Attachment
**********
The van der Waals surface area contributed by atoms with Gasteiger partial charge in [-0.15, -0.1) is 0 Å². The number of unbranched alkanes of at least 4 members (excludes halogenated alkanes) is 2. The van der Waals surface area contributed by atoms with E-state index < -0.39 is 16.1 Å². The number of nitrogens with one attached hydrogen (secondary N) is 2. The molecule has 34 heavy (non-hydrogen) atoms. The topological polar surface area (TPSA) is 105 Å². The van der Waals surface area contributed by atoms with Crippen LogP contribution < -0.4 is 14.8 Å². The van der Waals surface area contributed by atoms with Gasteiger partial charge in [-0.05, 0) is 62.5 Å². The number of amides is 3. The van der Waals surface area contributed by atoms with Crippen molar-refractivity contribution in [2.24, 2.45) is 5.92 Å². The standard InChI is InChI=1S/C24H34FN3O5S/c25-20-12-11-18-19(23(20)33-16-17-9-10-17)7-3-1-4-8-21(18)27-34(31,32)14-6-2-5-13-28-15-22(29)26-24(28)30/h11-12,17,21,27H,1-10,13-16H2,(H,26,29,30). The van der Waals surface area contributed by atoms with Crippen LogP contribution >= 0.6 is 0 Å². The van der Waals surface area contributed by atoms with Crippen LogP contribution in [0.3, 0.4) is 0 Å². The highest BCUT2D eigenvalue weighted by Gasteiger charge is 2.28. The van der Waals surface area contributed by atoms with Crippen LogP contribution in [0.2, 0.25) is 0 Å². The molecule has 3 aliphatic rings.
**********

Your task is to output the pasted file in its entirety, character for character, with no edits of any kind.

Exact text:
The van der Waals surface area contributed by atoms with Gasteiger partial charge in [-0.15, -0.1) is 0 Å². The number of unbranched alkanes of at least 4 members (excludes halogenated alkanes) is 2. The van der Waals surface area contributed by atoms with E-state index < -0.39 is 16.1 Å². The number of nitrogens with one attached hydrogen (secondary N) is 2. The molecule has 34 heavy (non-hydrogen) atoms. The topological polar surface area (TPSA) is 105 Å². The van der Waals surface area contributed by atoms with Crippen LogP contribution < -0.4 is 14.8 Å². The van der Waals surface area contributed by atoms with Gasteiger partial charge in [-0.05, 0) is 62.5 Å². The number of amides is 3. The van der Waals surface area contributed by atoms with Crippen molar-refractivity contribution in [2.24, 2.45) is 5.92 Å². The standard InChI is InChI=1S/C24H34FN3O5S/c25-20-12-11-18-19(23(20)33-16-17-9-10-17)7-3-1-4-8-21(18)27-34(31,32)14-6-2-5-13-28-15-22(29)26-24(28)30/h11-12,17,21,27H,1-10,13-16H2,(H,26,29,30). The van der Waals surface area contributed by atoms with Crippen LogP contribution >= 0.6 is 0 Å². The van der Waals surface area contributed by atoms with Crippen LogP contribution in [0.3, 0.4) is 0 Å². The highest BCUT2D eigenvalue weighted by Gasteiger charge is 2.28. The van der Waals surface area contributed by atoms with Crippen LogP contribution in [0.2, 0.25) is 0 Å². The molecule has 3 aliphatic rings.